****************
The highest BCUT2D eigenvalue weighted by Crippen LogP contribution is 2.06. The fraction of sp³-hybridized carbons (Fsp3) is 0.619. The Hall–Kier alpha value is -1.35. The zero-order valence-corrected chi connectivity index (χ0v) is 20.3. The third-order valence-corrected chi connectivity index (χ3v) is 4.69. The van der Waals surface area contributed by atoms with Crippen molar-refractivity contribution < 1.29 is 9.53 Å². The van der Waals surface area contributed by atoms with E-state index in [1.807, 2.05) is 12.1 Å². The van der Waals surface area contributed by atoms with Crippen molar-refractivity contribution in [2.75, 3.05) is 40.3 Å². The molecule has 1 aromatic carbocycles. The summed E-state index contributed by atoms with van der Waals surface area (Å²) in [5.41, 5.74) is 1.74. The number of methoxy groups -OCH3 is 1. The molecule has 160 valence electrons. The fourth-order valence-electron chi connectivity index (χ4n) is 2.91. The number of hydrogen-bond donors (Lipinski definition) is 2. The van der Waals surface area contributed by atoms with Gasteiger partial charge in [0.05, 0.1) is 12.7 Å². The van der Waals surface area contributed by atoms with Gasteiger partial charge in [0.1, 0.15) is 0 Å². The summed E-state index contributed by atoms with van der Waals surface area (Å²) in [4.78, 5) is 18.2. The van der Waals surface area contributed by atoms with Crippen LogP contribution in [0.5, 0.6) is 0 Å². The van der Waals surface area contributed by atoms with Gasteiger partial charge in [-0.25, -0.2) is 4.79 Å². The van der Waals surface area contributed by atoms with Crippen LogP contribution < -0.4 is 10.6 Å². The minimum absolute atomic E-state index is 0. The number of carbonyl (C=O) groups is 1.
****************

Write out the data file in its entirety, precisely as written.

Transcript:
The highest BCUT2D eigenvalue weighted by Crippen LogP contribution is 2.06. The fraction of sp³-hybridized carbons (Fsp3) is 0.619. The Hall–Kier alpha value is -1.35. The zero-order valence-corrected chi connectivity index (χ0v) is 20.3. The third-order valence-corrected chi connectivity index (χ3v) is 4.69. The van der Waals surface area contributed by atoms with Crippen molar-refractivity contribution < 1.29 is 9.53 Å². The van der Waals surface area contributed by atoms with E-state index in [1.807, 2.05) is 12.1 Å². The van der Waals surface area contributed by atoms with Crippen molar-refractivity contribution in [2.75, 3.05) is 40.3 Å². The molecule has 1 aromatic carbocycles. The summed E-state index contributed by atoms with van der Waals surface area (Å²) in [5.41, 5.74) is 1.74. The number of methoxy groups -OCH3 is 1. The molecule has 160 valence electrons. The fourth-order valence-electron chi connectivity index (χ4n) is 2.91. The number of hydrogen-bond donors (Lipinski definition) is 2. The van der Waals surface area contributed by atoms with Gasteiger partial charge in [0.05, 0.1) is 12.7 Å². The van der Waals surface area contributed by atoms with Gasteiger partial charge in [0.1, 0.15) is 0 Å². The summed E-state index contributed by atoms with van der Waals surface area (Å²) in [4.78, 5) is 18.2. The van der Waals surface area contributed by atoms with Crippen LogP contribution in [0.5, 0.6) is 0 Å². The van der Waals surface area contributed by atoms with Gasteiger partial charge in [-0.25, -0.2) is 4.79 Å². The van der Waals surface area contributed by atoms with Crippen LogP contribution < -0.4 is 10.6 Å². The minimum absolute atomic E-state index is 0. The number of carbonyl (C=O) groups is 1.